Yet what do most people do with this uniqueness?  They try to forget it.  They cling to the pack, thinking that need to be like everyone else.  They strive for normalcy, to be similar to everyone else.

This is pure folly, since normalcy doesn’t exist except as an imaginary concept.  Have you ever met a 100% normal person?  Are you normal?  Or is there anything unique about you that separates you from the pack?

Throw out dumb labels

“Normal” isn’t a label worthy of your pursuit.  It’s worthless.  Perhaps you’re worried that if you’re too different, you’ll be ostracized.  That’s true.  You will be ostracized by other fear-driven normality seekers, but their acceptance is basically worthless anyway.  On the bright side, when they kick you out, the ever-growing high awareness community will welcome you with open arms.  Plus it’s a lot of fun to go back and tease the normality seekers afterwards.

“Abnormal” or “different” aren’t labels you should pursue either though.  In this case you aim for the opposite of normal out of an egoic drive to find a sense of uniqueness.  But the person you were meant to be doesn’t lie anywhere on the linear spectrum from normal to different.  Comparing yourself to others isn’t going to help you.  What you need is a way to compare yourself to yourself.

Get to know your higher self

The best way I’ve discovered to become the person I’m meant to be is to first go and meet that person.  You can do this too, and it’s not even that difficult.  You can do it in your imagination.  See My Favorite Meditation for details.  Basically you just visualize yourself going to a room, meeting your future self, and having a conversation with him/her.  It’s a very enlightening experience.

When I did this meditation in my early 20s and met my future self in my imagination, one of the first things I noticed about him was that he was completely free of fear.  He was amused by all the fear I seemed to have in me, and he would even tease me about it.  If I had a problem or concern, he’d recommend a very bold and direct solution, but it often required a great deal of courage to implement.  He was brutally honest and direct, never playing games or doing anything manipulative.  I always knew where I stood with him.  He always held me to a higher standard than I did.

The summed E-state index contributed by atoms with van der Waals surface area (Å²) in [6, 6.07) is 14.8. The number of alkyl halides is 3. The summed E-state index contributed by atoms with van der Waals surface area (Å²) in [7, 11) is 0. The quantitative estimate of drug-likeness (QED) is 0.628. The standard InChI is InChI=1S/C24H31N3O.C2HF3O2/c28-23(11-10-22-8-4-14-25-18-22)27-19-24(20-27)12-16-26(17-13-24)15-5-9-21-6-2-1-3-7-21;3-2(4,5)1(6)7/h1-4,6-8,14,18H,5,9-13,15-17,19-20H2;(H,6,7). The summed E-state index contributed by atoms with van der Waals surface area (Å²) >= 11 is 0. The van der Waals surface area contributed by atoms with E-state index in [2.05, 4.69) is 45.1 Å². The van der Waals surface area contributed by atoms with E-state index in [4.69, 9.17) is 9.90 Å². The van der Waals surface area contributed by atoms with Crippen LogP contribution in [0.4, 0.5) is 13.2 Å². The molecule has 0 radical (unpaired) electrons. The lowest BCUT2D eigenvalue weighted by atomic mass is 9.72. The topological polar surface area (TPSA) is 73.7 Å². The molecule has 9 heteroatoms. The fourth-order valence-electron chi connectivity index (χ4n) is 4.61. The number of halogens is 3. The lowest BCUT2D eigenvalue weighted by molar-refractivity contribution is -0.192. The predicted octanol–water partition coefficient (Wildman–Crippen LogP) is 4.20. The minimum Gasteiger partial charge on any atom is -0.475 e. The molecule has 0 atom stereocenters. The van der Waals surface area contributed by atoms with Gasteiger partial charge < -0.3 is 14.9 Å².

I could see that his courage gave him a tremendous sense of inner peace.  But I didn’t understand how I could reach that level myself.  It took me many years to find out what his source of courage was.  His courage came about because he saw reality a certain way – a way in which it didn’t make any sense to be afraid.  It’s not that he was overcoming his fear or facing his fear.  He just wasn’t experiencing any fear at all.  He saw fear as nothing but an illusion, so it was pointless to be afraid.  So fearlessness might be a better description than courage.

But he wasn’t a perfect success – in fact, he experienced more failure than I did.  He had his own problems to handle, but he would handle them by diving in and taking action.  He’d never hesitate or worry about the outcome.  To him life was about action, results, experience, learning, and growth.  Fear just wasn’t part of the equation.

One way of looking at this meditation is that my subconscious created this imaginary person as a projection of who it felt I could become – an idealized version of me.  But perhaps on some level, this person actually exists.  How this model came about, however, isn’t as important to me as how it enables me to grow.

Become your higher self

When you meet your higher self and get to know him/her, it gives you a model for your own growth.  It’s a way of comparing yourself to yourself.  You don’t need to worry about labels like “normal” that are based on comparing yourself to others.  You’re presented with a vision that is uniquely you, one that you can actually achieve.